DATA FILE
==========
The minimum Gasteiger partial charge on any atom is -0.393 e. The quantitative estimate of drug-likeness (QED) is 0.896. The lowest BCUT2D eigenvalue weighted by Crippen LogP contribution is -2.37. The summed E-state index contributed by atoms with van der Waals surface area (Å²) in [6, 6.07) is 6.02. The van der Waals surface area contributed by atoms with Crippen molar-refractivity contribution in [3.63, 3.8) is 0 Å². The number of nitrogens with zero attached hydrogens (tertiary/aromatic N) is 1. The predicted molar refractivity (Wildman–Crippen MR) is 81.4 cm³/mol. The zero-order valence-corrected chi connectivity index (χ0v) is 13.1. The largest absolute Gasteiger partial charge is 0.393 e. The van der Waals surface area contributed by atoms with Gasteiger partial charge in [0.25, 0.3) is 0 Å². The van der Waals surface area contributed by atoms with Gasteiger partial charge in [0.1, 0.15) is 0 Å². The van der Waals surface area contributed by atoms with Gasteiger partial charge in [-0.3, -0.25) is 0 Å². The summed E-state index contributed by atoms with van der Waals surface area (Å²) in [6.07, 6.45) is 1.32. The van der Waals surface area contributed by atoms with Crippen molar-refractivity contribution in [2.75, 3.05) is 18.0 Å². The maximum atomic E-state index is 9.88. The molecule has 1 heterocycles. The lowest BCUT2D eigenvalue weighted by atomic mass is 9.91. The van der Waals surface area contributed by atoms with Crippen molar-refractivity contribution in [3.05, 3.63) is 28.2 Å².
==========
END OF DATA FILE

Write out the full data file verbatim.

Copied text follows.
The minimum Gasteiger partial charge on any atom is -0.393 e. The quantitative estimate of drug-likeness (QED) is 0.896. The lowest BCUT2D eigenvalue weighted by Crippen LogP contribution is -2.37. The summed E-state index contributed by atoms with van der Waals surface area (Å²) in [6, 6.07) is 6.02. The van der Waals surface area contributed by atoms with Crippen molar-refractivity contribution in [3.63, 3.8) is 0 Å². The number of nitrogens with zero attached hydrogens (tertiary/aromatic N) is 1. The predicted molar refractivity (Wildman–Crippen MR) is 81.4 cm³/mol. The zero-order valence-corrected chi connectivity index (χ0v) is 13.1. The largest absolute Gasteiger partial charge is 0.393 e. The van der Waals surface area contributed by atoms with Gasteiger partial charge in [0.25, 0.3) is 0 Å². The van der Waals surface area contributed by atoms with Gasteiger partial charge in [0.1, 0.15) is 0 Å². The van der Waals surface area contributed by atoms with Gasteiger partial charge in [-0.3, -0.25) is 0 Å². The summed E-state index contributed by atoms with van der Waals surface area (Å²) in [6.07, 6.45) is 1.32. The van der Waals surface area contributed by atoms with Crippen molar-refractivity contribution in [2.75, 3.05) is 18.0 Å². The maximum atomic E-state index is 9.88. The molecule has 1 heterocycles. The lowest BCUT2D eigenvalue weighted by atomic mass is 9.91. The van der Waals surface area contributed by atoms with Crippen molar-refractivity contribution in [3.05, 3.63) is 28.2 Å².